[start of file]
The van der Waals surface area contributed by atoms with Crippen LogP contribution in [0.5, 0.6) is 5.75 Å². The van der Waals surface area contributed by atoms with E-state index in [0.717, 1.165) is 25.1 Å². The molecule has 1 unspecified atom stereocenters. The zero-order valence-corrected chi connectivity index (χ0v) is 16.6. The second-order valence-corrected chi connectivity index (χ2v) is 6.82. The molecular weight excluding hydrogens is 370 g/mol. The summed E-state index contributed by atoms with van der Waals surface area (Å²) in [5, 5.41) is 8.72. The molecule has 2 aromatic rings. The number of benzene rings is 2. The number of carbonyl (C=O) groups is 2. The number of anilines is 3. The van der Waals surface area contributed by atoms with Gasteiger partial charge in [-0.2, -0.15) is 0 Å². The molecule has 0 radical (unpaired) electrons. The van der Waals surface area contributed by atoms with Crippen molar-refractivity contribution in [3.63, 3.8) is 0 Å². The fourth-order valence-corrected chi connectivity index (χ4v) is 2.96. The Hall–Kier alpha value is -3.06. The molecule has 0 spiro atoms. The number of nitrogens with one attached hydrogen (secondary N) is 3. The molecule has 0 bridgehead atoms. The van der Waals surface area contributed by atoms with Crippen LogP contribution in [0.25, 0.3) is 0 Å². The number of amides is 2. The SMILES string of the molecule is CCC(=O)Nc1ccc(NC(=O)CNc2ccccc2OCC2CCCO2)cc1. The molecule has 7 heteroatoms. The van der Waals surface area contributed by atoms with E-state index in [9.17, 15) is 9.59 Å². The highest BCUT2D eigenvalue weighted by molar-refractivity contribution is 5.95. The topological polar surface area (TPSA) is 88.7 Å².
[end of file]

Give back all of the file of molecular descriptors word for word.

The van der Waals surface area contributed by atoms with Crippen LogP contribution in [0.5, 0.6) is 5.75 Å². The van der Waals surface area contributed by atoms with E-state index in [0.717, 1.165) is 25.1 Å². The molecule has 1 unspecified atom stereocenters. The zero-order valence-corrected chi connectivity index (χ0v) is 16.6. The second-order valence-corrected chi connectivity index (χ2v) is 6.82. The molecular weight excluding hydrogens is 370 g/mol. The summed E-state index contributed by atoms with van der Waals surface area (Å²) in [5, 5.41) is 8.72. The molecule has 2 aromatic rings. The number of benzene rings is 2. The number of carbonyl (C=O) groups is 2. The number of anilines is 3. The van der Waals surface area contributed by atoms with Gasteiger partial charge in [-0.2, -0.15) is 0 Å². The molecule has 0 radical (unpaired) electrons. The van der Waals surface area contributed by atoms with Crippen molar-refractivity contribution in [3.63, 3.8) is 0 Å². The fourth-order valence-corrected chi connectivity index (χ4v) is 2.96. The Hall–Kier alpha value is -3.06. The molecule has 0 spiro atoms. The number of nitrogens with one attached hydrogen (secondary N) is 3. The molecule has 0 bridgehead atoms. The van der Waals surface area contributed by atoms with Crippen LogP contribution in [0.25, 0.3) is 0 Å². The number of amides is 2. The SMILES string of the molecule is CCC(=O)Nc1ccc(NC(=O)CNc2ccccc2OCC2CCCO2)cc1. The molecule has 7 heteroatoms. The van der Waals surface area contributed by atoms with E-state index in [9.17, 15) is 9.59 Å². The highest BCUT2D eigenvalue weighted by molar-refractivity contribution is 5.95. The topological polar surface area (TPSA) is 88.7 Å².